Total catch 291 of 71sp.
(125W MV 145 of 50, 22W/18W Synergetic/CFL combo 146 of 46)
First for year in garden:
0819 Scrobipalpa costella 1
2134 Square-spot Rustic (Xestia xanthographa) 1
2111 Lesser Broad-bordered Yellow Underwing (Noctua janthe) 37
2343x Common Rustic agg. (Mesapamea secalis agg.) 37
1304 Agriphila straminella 17
1713 Riband Wave (Idaea aversata) 16
2109 Lesser Yellow Underwing (Noctua comes) 13
2321 Dark Arches (Apamea monoglypha) 13
1331 Water Veneer (Acentria ephemerella) 11
1036 Acleris forsskaleana 10
1937 Willow Beauty (Peribatodes rhomboidaria) 10
Best of the rest:
0987 Ptycholomoides aeriferanus 1
1236 Pammene fasciana 1
1497 Amblyptilia acanthadactyla 3
1738 Common Carpet (Epirrhoe alternata) 5
1777 July Highflyer (Hydriomena furcata) 1
1825 Lime-speck Pug (Eupithecia centaureata) 2
1835 White-spotted Pug (Eupithecia tripunctaria) 1
1838 Tawny Speckled Pug (Eupithecia icterata subfulvata) 1
1883 Yellow-barred Brindle (Acasis viretata) 1
1981 Poplar Hawk-moth (Laothoe populi) 1
2044 Dingy Footman (Eilema griseola) 1
2047 Scarce Footman (Eilema complana) 1
2112 Least Yellow Underwing (Noctua interjecta caliginosa) 1
2293 Marbled Beauty (Cryphia domestica) 2
2384 Vine's Rustic (Hoplodrina ambigua) 1
2441 Silver Y (Autographa gamma) 1
Silver Y, very small (about half normal side) and therefore a presumed f. gammina
Note how I have measured it with a very precise instrument calibrated to National Standards in a thermally conditioned UKAS accredited lab ...... no, it's not a childs ruler .... how very dare you
Now then, every year
A key constraint for me in comparing one year to the next is that I do not run the garden traps in any sort of regimented frequency. So, the number of trap nights varies both dependant on the prevailing conditions and my availability. Ironically, in a good year I am more likely to be out and about at every opportunity and therefore not running the garden traps. I also have parental duties and family committments after mid-July when the schools shut up shop for the summer. The other factor is that prior to late summer 2007 I ran a single 125W MV trap. Since then, I have tended to run two traps - a 125W MV and some additional actinic, combo or other to compliment it. This means (in theory) that I have increased the potential for attracting greater species diversity and higher numbers. So, I started gathering the data to compare year to year based on the average number of species and individuals rather than the totals outright. I plotted the data for 2000 but left it out from the averaging as I am sure I ignored a lot of things that I couldn't identify at that point.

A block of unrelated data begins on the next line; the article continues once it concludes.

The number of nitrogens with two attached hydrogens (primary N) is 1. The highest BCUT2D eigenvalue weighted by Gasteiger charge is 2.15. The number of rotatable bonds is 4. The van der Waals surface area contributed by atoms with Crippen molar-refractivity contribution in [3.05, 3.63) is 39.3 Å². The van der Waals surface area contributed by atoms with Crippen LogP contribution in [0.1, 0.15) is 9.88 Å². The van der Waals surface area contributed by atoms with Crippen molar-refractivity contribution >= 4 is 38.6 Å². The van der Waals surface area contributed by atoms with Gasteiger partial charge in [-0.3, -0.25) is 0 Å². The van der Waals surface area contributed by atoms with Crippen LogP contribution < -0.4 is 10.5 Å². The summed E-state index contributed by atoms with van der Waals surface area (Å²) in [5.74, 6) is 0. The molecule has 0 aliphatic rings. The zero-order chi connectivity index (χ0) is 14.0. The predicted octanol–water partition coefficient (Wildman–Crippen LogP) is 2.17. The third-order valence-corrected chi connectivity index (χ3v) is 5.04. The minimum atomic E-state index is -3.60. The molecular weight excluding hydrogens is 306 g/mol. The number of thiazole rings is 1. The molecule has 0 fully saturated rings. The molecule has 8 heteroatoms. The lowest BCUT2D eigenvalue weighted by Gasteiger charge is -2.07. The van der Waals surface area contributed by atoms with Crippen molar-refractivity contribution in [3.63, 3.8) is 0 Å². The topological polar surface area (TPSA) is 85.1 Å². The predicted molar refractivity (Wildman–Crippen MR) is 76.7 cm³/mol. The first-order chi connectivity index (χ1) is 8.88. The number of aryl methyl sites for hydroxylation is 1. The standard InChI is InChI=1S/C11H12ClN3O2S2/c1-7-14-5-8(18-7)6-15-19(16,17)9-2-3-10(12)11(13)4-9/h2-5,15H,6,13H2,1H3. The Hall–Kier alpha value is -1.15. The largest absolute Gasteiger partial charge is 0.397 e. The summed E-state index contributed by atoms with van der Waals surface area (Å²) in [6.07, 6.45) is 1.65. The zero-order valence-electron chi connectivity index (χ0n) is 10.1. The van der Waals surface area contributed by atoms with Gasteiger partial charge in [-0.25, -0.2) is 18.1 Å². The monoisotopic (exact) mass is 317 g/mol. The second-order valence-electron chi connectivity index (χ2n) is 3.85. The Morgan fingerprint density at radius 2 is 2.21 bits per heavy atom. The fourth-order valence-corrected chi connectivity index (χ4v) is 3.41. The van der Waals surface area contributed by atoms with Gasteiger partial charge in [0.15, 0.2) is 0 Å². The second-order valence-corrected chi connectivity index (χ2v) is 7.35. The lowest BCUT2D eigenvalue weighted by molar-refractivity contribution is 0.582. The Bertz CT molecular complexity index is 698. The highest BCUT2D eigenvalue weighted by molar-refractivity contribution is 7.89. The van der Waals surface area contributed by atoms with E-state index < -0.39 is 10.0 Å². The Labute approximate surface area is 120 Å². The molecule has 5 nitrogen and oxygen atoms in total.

A quick check to see how bad 2011 was .....
Oh .... Seems I had completely forgotten that 2007 was in fact so poor that opportunities to run the garden traps in between rainy spells were few and far between indeed. I checked back and found e-mail correspondence remarking about how completely rubbish and depressing July 2007 was. In fact the mothing in July that year was so bad that I had to omit it from the averaging to avoid skewing the data too much.
Digging further, I found that 2011 was indeed poorer than 2010 for species, though not as bad as I thought for numbers. I also found that 2010 was actually a good year (in fact the best to date). This then means that 2011 wasn't that bad after all. So much for the perception.
Here are some charts for you to glance at, scratch your head and wonder WTF I am doing wasting my time on such trivial nonsense. First, the comparison of the averages and then the outright totals so you can see what a difference it makes to the analysis (such as in 2005, when I was unable to trap as frequently hence reduced overall totals but good averages). I use the term analysis, but what I actually mean is unscientific and statistically unsound comparative wibble. I have split the multi-year average line to account for the change in number of traps, my inexperience in 2000 and the utter shiteness that was 2007.